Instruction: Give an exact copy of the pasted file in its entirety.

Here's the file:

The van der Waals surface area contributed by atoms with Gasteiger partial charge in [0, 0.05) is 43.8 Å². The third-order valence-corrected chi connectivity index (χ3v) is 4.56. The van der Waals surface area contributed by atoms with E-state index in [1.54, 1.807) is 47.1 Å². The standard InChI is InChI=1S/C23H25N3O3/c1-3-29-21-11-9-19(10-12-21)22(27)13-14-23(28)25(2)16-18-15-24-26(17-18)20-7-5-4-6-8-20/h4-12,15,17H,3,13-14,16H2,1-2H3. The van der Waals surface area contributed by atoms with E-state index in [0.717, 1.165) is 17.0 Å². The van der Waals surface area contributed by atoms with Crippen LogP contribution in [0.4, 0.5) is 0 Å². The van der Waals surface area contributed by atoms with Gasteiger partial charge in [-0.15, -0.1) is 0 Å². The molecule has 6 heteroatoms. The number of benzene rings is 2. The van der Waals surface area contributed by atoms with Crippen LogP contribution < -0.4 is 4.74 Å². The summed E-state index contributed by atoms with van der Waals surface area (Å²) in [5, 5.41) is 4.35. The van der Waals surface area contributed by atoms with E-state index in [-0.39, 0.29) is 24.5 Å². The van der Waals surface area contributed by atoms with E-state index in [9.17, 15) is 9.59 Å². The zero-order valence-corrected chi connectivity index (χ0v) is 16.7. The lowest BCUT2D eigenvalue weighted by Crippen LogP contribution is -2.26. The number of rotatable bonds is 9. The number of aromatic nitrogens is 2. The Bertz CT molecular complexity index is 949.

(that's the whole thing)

The van der Waals surface area contributed by atoms with Gasteiger partial charge in [0, 0.05) is 43.8 Å². The third-order valence-corrected chi connectivity index (χ3v) is 4.56. The van der Waals surface area contributed by atoms with E-state index in [1.54, 1.807) is 47.1 Å². The standard InChI is InChI=1S/C23H25N3O3/c1-3-29-21-11-9-19(10-12-21)22(27)13-14-23(28)25(2)16-18-15-24-26(17-18)20-7-5-4-6-8-20/h4-12,15,17H,3,13-14,16H2,1-2H3. The van der Waals surface area contributed by atoms with E-state index in [0.717, 1.165) is 17.0 Å². The van der Waals surface area contributed by atoms with Crippen LogP contribution in [0.4, 0.5) is 0 Å². The van der Waals surface area contributed by atoms with Gasteiger partial charge in [-0.15, -0.1) is 0 Å². The molecule has 6 heteroatoms. The number of benzene rings is 2. The van der Waals surface area contributed by atoms with Crippen LogP contribution < -0.4 is 4.74 Å². The summed E-state index contributed by atoms with van der Waals surface area (Å²) in [5, 5.41) is 4.35. The van der Waals surface area contributed by atoms with E-state index in [-0.39, 0.29) is 24.5 Å². The van der Waals surface area contributed by atoms with E-state index in [9.17, 15) is 9.59 Å². The zero-order valence-corrected chi connectivity index (χ0v) is 16.7. The lowest BCUT2D eigenvalue weighted by Crippen LogP contribution is -2.26. The number of rotatable bonds is 9. The number of aromatic nitrogens is 2. The Bertz CT molecular complexity index is 949.